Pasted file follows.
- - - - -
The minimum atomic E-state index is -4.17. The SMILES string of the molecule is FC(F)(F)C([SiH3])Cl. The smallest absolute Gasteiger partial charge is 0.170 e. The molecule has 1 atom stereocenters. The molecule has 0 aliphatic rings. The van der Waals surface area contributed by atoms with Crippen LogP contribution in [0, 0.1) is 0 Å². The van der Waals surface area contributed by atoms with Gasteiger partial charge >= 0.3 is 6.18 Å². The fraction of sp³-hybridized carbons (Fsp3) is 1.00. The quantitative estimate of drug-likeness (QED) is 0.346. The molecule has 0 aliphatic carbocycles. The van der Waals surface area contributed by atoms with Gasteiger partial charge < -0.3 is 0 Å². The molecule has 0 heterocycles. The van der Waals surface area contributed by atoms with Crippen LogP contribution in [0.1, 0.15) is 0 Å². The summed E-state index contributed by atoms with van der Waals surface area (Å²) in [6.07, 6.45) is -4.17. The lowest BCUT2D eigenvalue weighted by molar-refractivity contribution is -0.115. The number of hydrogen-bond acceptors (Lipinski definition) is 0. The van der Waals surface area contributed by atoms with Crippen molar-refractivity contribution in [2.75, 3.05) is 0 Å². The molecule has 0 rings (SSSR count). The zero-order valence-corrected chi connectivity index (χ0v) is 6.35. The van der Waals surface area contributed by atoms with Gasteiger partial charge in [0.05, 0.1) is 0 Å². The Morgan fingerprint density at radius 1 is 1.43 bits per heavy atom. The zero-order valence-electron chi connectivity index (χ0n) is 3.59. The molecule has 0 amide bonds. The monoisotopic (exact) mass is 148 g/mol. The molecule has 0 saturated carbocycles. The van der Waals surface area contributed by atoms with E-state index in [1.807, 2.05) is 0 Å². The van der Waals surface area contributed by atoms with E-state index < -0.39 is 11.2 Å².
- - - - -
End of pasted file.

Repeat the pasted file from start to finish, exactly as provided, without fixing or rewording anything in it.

The minimum atomic E-state index is -4.17. The SMILES string of the molecule is FC(F)(F)C([SiH3])Cl. The smallest absolute Gasteiger partial charge is 0.170 e. The molecule has 1 atom stereocenters. The molecule has 0 aliphatic rings. The van der Waals surface area contributed by atoms with Crippen LogP contribution in [0, 0.1) is 0 Å². The van der Waals surface area contributed by atoms with Gasteiger partial charge >= 0.3 is 6.18 Å². The fraction of sp³-hybridized carbons (Fsp3) is 1.00. The quantitative estimate of drug-likeness (QED) is 0.346. The molecule has 0 aliphatic carbocycles. The van der Waals surface area contributed by atoms with Gasteiger partial charge < -0.3 is 0 Å². The molecule has 0 heterocycles. The van der Waals surface area contributed by atoms with Crippen LogP contribution in [0.1, 0.15) is 0 Å². The summed E-state index contributed by atoms with van der Waals surface area (Å²) in [6.07, 6.45) is -4.17. The lowest BCUT2D eigenvalue weighted by molar-refractivity contribution is -0.115. The number of hydrogen-bond acceptors (Lipinski definition) is 0. The van der Waals surface area contributed by atoms with Crippen molar-refractivity contribution in [2.75, 3.05) is 0 Å². The molecule has 0 rings (SSSR count). The zero-order valence-corrected chi connectivity index (χ0v) is 6.35. The van der Waals surface area contributed by atoms with Gasteiger partial charge in [0.05, 0.1) is 0 Å². The Morgan fingerprint density at radius 1 is 1.43 bits per heavy atom. The zero-order valence-electron chi connectivity index (χ0n) is 3.59. The molecule has 0 amide bonds. The monoisotopic (exact) mass is 148 g/mol. The molecule has 0 saturated carbocycles. The van der Waals surface area contributed by atoms with E-state index in [1.807, 2.05) is 0 Å². The van der Waals surface area contributed by atoms with E-state index < -0.39 is 11.2 Å².